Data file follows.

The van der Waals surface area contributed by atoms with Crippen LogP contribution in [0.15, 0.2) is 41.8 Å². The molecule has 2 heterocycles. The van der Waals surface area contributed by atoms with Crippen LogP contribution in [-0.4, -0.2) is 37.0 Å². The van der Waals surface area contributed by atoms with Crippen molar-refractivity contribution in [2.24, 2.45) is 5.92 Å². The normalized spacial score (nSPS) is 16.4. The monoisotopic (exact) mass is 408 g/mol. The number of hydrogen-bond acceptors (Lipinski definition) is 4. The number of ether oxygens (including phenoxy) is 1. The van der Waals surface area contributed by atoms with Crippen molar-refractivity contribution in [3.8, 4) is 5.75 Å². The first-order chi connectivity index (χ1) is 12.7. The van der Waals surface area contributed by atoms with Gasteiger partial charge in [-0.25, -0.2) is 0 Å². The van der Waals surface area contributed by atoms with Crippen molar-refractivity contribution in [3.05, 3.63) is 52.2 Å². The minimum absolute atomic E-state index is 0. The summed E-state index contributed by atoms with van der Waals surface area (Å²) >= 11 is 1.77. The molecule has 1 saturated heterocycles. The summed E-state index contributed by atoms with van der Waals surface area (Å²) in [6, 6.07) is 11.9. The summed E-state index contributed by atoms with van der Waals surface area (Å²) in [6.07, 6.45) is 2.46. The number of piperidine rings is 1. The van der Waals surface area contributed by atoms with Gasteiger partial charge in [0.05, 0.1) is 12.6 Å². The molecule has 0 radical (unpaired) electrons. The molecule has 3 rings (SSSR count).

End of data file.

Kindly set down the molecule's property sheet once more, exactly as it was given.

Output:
The van der Waals surface area contributed by atoms with Crippen LogP contribution in [0.15, 0.2) is 41.8 Å². The molecule has 2 heterocycles. The van der Waals surface area contributed by atoms with Crippen LogP contribution in [-0.4, -0.2) is 37.0 Å². The van der Waals surface area contributed by atoms with Crippen molar-refractivity contribution in [2.24, 2.45) is 5.92 Å². The normalized spacial score (nSPS) is 16.4. The monoisotopic (exact) mass is 408 g/mol. The number of hydrogen-bond acceptors (Lipinski definition) is 4. The number of ether oxygens (including phenoxy) is 1. The van der Waals surface area contributed by atoms with Crippen molar-refractivity contribution in [3.8, 4) is 5.75 Å². The first-order chi connectivity index (χ1) is 12.7. The van der Waals surface area contributed by atoms with Gasteiger partial charge in [-0.25, -0.2) is 0 Å². The van der Waals surface area contributed by atoms with Crippen molar-refractivity contribution in [3.05, 3.63) is 52.2 Å². The minimum absolute atomic E-state index is 0. The summed E-state index contributed by atoms with van der Waals surface area (Å²) >= 11 is 1.77. The molecule has 1 saturated heterocycles. The summed E-state index contributed by atoms with van der Waals surface area (Å²) in [6, 6.07) is 11.9. The summed E-state index contributed by atoms with van der Waals surface area (Å²) in [6.07, 6.45) is 2.46. The number of piperidine rings is 1. The van der Waals surface area contributed by atoms with Gasteiger partial charge in [0.05, 0.1) is 12.6 Å². The molecule has 0 radical (unpaired) electrons. The molecule has 3 rings (SSSR count).